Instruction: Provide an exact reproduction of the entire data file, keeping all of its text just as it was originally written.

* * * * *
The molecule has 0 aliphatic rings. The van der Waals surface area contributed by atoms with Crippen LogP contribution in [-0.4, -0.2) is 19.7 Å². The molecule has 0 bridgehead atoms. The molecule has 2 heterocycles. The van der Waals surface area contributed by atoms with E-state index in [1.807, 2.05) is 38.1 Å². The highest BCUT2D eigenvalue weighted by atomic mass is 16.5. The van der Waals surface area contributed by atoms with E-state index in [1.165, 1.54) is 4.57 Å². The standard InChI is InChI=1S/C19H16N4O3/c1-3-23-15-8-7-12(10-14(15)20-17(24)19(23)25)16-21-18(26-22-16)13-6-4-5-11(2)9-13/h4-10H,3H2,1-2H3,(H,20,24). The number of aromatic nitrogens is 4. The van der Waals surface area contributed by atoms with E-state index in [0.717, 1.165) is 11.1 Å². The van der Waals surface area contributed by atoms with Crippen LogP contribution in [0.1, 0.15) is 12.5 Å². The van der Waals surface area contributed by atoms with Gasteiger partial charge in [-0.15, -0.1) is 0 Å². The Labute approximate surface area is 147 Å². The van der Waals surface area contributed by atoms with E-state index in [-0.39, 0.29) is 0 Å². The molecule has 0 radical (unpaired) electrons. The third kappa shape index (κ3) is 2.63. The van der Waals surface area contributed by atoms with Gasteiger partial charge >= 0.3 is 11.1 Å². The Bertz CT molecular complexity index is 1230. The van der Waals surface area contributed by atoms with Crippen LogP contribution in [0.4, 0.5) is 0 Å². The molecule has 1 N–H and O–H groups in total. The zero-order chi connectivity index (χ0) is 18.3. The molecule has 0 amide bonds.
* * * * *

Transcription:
The molecule has 0 aliphatic rings. The van der Waals surface area contributed by atoms with Crippen LogP contribution in [-0.4, -0.2) is 19.7 Å². The molecule has 0 bridgehead atoms. The molecule has 2 heterocycles. The van der Waals surface area contributed by atoms with E-state index in [1.807, 2.05) is 38.1 Å². The highest BCUT2D eigenvalue weighted by atomic mass is 16.5. The van der Waals surface area contributed by atoms with E-state index in [1.165, 1.54) is 4.57 Å². The standard InChI is InChI=1S/C19H16N4O3/c1-3-23-15-8-7-12(10-14(15)20-17(24)19(23)25)16-21-18(26-22-16)13-6-4-5-11(2)9-13/h4-10H,3H2,1-2H3,(H,20,24). The number of aromatic nitrogens is 4. The van der Waals surface area contributed by atoms with E-state index in [0.717, 1.165) is 11.1 Å². The van der Waals surface area contributed by atoms with Crippen LogP contribution in [0.1, 0.15) is 12.5 Å². The van der Waals surface area contributed by atoms with Gasteiger partial charge in [-0.15, -0.1) is 0 Å². The Labute approximate surface area is 147 Å². The van der Waals surface area contributed by atoms with E-state index in [-0.39, 0.29) is 0 Å². The molecule has 0 radical (unpaired) electrons. The third kappa shape index (κ3) is 2.63. The van der Waals surface area contributed by atoms with Gasteiger partial charge >= 0.3 is 11.1 Å². The Bertz CT molecular complexity index is 1230. The van der Waals surface area contributed by atoms with Crippen LogP contribution in [0.4, 0.5) is 0 Å². The molecule has 1 N–H and O–H groups in total. The zero-order chi connectivity index (χ0) is 18.3. The molecule has 0 amide bonds.